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Assessment of Effectiveness of Counterfeit Transaction Detection Systems for Smart Card Based Electronic Cash

  • Kazuo J. Ezawa
  • Gregory Napiorkowski
  • Mariusz Kossarski
Conference paper
Part of the Lecture Notes in Computer Science book series (LNCS, volume 1648)

Abstract

In this paper, we discuss a process to evaluate the effectiveness of counterfeit detection systems for an electronic cash scheme which is not fully accounted (i.e., off line, peer to peer transactions are allowed, and no shadow accounting for each purse). The process includes a use of a micro dynamic simulator to simulate various counterfeit scenarios (in addition to testing on the actual non-counterfeit transaction data sets from the real deployment) and generate transaction data sets for detection systems to use for the counterfeit detection systems training and testing. A case study of preliminary test results related to the effectiveness of the detection systems in a simulated counterfeit scenario is also provided.

Keywords

Risk Management Smart Card Counterfeit Attack Counterfeit Detection Risk Management System 
These keywords were added by machine and not by the authors. This process is experimental and the keywords may be updated as the learning algorithm improves.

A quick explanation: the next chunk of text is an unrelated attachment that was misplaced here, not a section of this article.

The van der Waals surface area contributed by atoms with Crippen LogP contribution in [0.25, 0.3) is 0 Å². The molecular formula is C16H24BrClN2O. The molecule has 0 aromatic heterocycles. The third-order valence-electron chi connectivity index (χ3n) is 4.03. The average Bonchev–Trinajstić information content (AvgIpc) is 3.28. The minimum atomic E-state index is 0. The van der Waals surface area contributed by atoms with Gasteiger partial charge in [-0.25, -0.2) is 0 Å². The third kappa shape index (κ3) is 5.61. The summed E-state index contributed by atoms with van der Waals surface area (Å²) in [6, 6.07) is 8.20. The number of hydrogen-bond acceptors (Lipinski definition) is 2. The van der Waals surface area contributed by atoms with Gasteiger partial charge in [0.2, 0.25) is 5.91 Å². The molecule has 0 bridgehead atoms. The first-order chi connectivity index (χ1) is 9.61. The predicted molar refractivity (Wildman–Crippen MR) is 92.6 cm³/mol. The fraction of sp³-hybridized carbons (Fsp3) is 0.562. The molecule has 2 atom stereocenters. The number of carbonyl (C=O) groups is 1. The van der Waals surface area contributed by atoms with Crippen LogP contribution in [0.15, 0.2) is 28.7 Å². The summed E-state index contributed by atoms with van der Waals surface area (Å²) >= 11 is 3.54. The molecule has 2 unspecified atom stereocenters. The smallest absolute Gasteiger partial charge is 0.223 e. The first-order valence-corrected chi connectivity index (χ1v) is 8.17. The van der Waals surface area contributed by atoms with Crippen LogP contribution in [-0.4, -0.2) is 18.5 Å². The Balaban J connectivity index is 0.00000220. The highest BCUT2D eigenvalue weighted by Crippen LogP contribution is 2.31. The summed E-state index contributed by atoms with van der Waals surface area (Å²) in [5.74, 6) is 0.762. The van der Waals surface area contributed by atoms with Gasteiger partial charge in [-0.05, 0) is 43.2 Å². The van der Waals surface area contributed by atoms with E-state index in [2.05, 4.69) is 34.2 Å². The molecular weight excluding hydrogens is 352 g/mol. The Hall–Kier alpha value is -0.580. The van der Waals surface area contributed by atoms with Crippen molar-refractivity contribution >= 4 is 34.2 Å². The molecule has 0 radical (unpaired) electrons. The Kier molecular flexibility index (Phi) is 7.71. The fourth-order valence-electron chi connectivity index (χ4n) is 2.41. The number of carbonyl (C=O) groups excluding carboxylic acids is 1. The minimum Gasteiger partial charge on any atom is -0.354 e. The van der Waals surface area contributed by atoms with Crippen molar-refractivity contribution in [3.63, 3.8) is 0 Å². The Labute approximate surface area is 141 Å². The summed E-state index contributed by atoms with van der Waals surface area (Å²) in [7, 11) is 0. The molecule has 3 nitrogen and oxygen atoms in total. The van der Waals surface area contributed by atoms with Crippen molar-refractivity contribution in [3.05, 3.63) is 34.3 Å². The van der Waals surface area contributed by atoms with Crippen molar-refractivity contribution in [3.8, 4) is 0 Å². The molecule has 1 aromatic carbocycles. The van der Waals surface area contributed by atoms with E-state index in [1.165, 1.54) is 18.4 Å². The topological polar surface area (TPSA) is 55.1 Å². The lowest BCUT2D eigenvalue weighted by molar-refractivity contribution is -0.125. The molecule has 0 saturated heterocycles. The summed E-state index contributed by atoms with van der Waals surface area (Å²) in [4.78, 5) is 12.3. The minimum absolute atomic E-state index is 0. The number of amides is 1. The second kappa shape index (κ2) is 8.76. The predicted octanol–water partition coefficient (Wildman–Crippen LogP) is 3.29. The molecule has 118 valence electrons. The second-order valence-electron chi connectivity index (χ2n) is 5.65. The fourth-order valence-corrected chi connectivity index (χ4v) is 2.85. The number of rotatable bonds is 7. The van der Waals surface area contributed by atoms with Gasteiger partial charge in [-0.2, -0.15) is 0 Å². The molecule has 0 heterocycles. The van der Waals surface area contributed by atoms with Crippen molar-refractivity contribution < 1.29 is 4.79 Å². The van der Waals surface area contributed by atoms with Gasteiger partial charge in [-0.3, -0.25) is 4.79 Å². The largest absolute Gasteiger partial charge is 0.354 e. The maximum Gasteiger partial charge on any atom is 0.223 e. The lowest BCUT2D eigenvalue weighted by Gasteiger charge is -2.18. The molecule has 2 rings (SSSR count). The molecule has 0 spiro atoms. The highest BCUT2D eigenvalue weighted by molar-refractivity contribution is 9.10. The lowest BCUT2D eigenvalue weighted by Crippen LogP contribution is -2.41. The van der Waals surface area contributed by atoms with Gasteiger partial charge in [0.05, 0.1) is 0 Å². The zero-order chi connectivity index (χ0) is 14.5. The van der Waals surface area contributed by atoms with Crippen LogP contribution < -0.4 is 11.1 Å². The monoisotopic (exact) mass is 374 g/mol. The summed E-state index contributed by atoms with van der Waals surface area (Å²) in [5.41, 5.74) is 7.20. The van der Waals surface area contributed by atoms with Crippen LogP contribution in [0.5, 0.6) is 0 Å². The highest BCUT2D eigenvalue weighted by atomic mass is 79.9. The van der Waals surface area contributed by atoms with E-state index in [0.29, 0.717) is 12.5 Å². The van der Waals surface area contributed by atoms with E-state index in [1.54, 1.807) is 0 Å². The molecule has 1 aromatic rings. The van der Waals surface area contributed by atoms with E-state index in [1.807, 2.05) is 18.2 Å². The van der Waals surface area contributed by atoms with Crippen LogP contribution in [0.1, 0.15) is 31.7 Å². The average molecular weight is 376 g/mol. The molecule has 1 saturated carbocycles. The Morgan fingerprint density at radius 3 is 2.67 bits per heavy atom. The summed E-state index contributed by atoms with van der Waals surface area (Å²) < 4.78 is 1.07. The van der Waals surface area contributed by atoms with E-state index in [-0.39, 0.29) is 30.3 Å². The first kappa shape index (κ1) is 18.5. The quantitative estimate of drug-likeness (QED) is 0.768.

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References

  1. 1.
    Ezawa, K.J., and Napiorkowski, G., 1998, “Assessment of Threats for Smart Card based Electronic Cash,” Financial Cryptography’ 98.Google Scholar
  2. 2.
    Ezawa, K.J. and Schuermann, T., 1995, “Fraud/Uncollectible Debt Detection Using a Bayesian Network Based Learning System: A Rare Binary Outcome with Mixed Data Structures,” Proeedings of the 11th Conference Uncertainty in Artificial Intelligence, Morgan Kaufmann, pp. 157–166.Google Scholar
  3. 3.
    Ezawa, K.J., Singh, M., and Norton, S.W., 1996, “Learning Goal Oriented Bayesian Networks for Telecommunications Risk Management”, Proceedings of the 13th International Conference on Machine Learning, Morgan Kaufmann.Google Scholar
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    Ezawa, K.J., and Norton S., 1996, “Constructing Bayesian Networks to Predict Uncollectible Telecommunications Accounts,” IEEE EXPERT, Vol. 11, No. 5, pp.45–51.CrossRefGoogle Scholar
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    Maher, D.P., 1997, “Fault Induction Attacks, Tamper Resistance, and Hostile Reverse Engineering in Perspective,” Financial Cryptography’ 97-First International Conference, Springer Verlag.Google Scholar

Copyright information

© Springer-Verlag Berlin Heidelberg 1999

Authors and Affiliations

  • Kazuo J. Ezawa
    • 1
  • Gregory Napiorkowski
    • 1
  • Mariusz Kossarski
    • 1
  1. 1.Mondex International Limited, Atlantic Technology CenterNew JerseyUSA

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